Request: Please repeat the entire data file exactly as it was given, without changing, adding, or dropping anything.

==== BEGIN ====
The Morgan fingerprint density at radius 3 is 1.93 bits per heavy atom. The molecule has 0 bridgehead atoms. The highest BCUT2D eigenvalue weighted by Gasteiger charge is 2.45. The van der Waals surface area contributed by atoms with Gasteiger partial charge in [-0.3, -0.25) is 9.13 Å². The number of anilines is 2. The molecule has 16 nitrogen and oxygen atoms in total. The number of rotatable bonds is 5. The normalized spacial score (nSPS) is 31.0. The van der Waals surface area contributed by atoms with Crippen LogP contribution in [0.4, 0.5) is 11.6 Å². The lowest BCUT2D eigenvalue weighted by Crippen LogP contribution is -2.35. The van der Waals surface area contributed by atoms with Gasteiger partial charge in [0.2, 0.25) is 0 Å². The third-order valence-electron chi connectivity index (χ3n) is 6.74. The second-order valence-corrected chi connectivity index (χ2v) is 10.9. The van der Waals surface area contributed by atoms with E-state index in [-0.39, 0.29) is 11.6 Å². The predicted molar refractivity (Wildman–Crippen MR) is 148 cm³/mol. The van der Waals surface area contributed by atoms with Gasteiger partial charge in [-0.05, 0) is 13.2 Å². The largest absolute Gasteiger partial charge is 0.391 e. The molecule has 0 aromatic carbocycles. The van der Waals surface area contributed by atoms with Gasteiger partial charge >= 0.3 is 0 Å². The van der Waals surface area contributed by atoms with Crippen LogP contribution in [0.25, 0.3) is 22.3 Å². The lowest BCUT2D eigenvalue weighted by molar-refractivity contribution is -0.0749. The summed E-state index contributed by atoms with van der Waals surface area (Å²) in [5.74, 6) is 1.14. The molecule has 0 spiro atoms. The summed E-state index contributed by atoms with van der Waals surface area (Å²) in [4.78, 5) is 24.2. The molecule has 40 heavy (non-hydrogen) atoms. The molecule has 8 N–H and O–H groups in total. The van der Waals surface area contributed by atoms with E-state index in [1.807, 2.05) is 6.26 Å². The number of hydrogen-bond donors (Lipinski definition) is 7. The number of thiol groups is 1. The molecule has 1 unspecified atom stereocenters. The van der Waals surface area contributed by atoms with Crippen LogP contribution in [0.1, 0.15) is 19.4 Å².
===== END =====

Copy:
The Morgan fingerprint density at radius 3 is 1.93 bits per heavy atom. The molecule has 0 bridgehead atoms. The highest BCUT2D eigenvalue weighted by Gasteiger charge is 2.45. The van der Waals surface area contributed by atoms with Gasteiger partial charge in [-0.3, -0.25) is 9.13 Å². The number of anilines is 2. The molecule has 16 nitrogen and oxygen atoms in total. The number of rotatable bonds is 5. The normalized spacial score (nSPS) is 31.0. The van der Waals surface area contributed by atoms with Crippen LogP contribution in [0.4, 0.5) is 11.6 Å². The lowest BCUT2D eigenvalue weighted by Crippen LogP contribution is -2.35. The van der Waals surface area contributed by atoms with Gasteiger partial charge in [0.2, 0.25) is 0 Å². The third-order valence-electron chi connectivity index (χ3n) is 6.74. The second-order valence-corrected chi connectivity index (χ2v) is 10.9. The van der Waals surface area contributed by atoms with E-state index in [-0.39, 0.29) is 11.6 Å². The predicted molar refractivity (Wildman–Crippen MR) is 148 cm³/mol. The van der Waals surface area contributed by atoms with Gasteiger partial charge in [-0.05, 0) is 13.2 Å². The largest absolute Gasteiger partial charge is 0.391 e. The molecule has 0 aromatic carbocycles. The van der Waals surface area contributed by atoms with Gasteiger partial charge >= 0.3 is 0 Å². The van der Waals surface area contributed by atoms with Crippen LogP contribution in [0.25, 0.3) is 22.3 Å². The lowest BCUT2D eigenvalue weighted by molar-refractivity contribution is -0.0749. The summed E-state index contributed by atoms with van der Waals surface area (Å²) in [5.74, 6) is 1.14. The molecule has 0 spiro atoms. The summed E-state index contributed by atoms with van der Waals surface area (Å²) in [4.78, 5) is 24.2. The molecule has 40 heavy (non-hydrogen) atoms. The molecule has 8 N–H and O–H groups in total. The van der Waals surface area contributed by atoms with E-state index in [1.807, 2.05) is 6.26 Å². The number of hydrogen-bond donors (Lipinski definition) is 7. The number of thiol groups is 1. The molecule has 1 unspecified atom stereocenters. The van der Waals surface area contributed by atoms with Crippen LogP contribution in [0.1, 0.15) is 19.4 Å².